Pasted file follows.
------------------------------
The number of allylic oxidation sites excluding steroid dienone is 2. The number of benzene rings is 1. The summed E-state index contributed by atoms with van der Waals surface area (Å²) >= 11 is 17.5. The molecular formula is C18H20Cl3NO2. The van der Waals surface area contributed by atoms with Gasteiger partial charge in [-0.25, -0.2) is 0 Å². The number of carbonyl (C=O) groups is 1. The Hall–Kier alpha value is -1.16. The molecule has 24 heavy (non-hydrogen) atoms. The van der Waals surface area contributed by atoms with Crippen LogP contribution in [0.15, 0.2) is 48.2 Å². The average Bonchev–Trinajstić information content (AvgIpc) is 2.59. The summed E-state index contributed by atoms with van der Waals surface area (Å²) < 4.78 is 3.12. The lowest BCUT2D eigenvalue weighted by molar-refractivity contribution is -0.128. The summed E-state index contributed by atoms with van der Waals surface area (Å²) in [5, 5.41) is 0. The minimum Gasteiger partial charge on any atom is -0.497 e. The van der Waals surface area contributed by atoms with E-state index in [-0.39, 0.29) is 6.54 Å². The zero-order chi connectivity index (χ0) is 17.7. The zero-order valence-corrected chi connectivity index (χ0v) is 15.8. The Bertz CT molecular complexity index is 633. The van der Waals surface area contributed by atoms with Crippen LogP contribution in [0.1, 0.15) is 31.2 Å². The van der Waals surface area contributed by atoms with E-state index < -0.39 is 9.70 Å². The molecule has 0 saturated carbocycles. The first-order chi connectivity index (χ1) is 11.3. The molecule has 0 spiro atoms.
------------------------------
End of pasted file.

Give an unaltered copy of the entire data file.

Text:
The number of allylic oxidation sites excluding steroid dienone is 2. The number of benzene rings is 1. The summed E-state index contributed by atoms with van der Waals surface area (Å²) >= 11 is 17.5. The molecular formula is C18H20Cl3NO2. The van der Waals surface area contributed by atoms with Gasteiger partial charge in [-0.25, -0.2) is 0 Å². The number of carbonyl (C=O) groups is 1. The Hall–Kier alpha value is -1.16. The molecule has 24 heavy (non-hydrogen) atoms. The van der Waals surface area contributed by atoms with Crippen LogP contribution in [0.15, 0.2) is 48.2 Å². The average Bonchev–Trinajstić information content (AvgIpc) is 2.59. The summed E-state index contributed by atoms with van der Waals surface area (Å²) < 4.78 is 3.12. The lowest BCUT2D eigenvalue weighted by molar-refractivity contribution is -0.128. The summed E-state index contributed by atoms with van der Waals surface area (Å²) in [5, 5.41) is 0. The minimum Gasteiger partial charge on any atom is -0.497 e. The van der Waals surface area contributed by atoms with E-state index in [-0.39, 0.29) is 6.54 Å². The zero-order chi connectivity index (χ0) is 17.7. The zero-order valence-corrected chi connectivity index (χ0v) is 15.8. The Bertz CT molecular complexity index is 633. The van der Waals surface area contributed by atoms with Crippen LogP contribution in [0.1, 0.15) is 31.2 Å². The van der Waals surface area contributed by atoms with E-state index < -0.39 is 9.70 Å². The molecule has 0 saturated carbocycles. The first-order chi connectivity index (χ1) is 11.3. The molecule has 0 spiro atoms.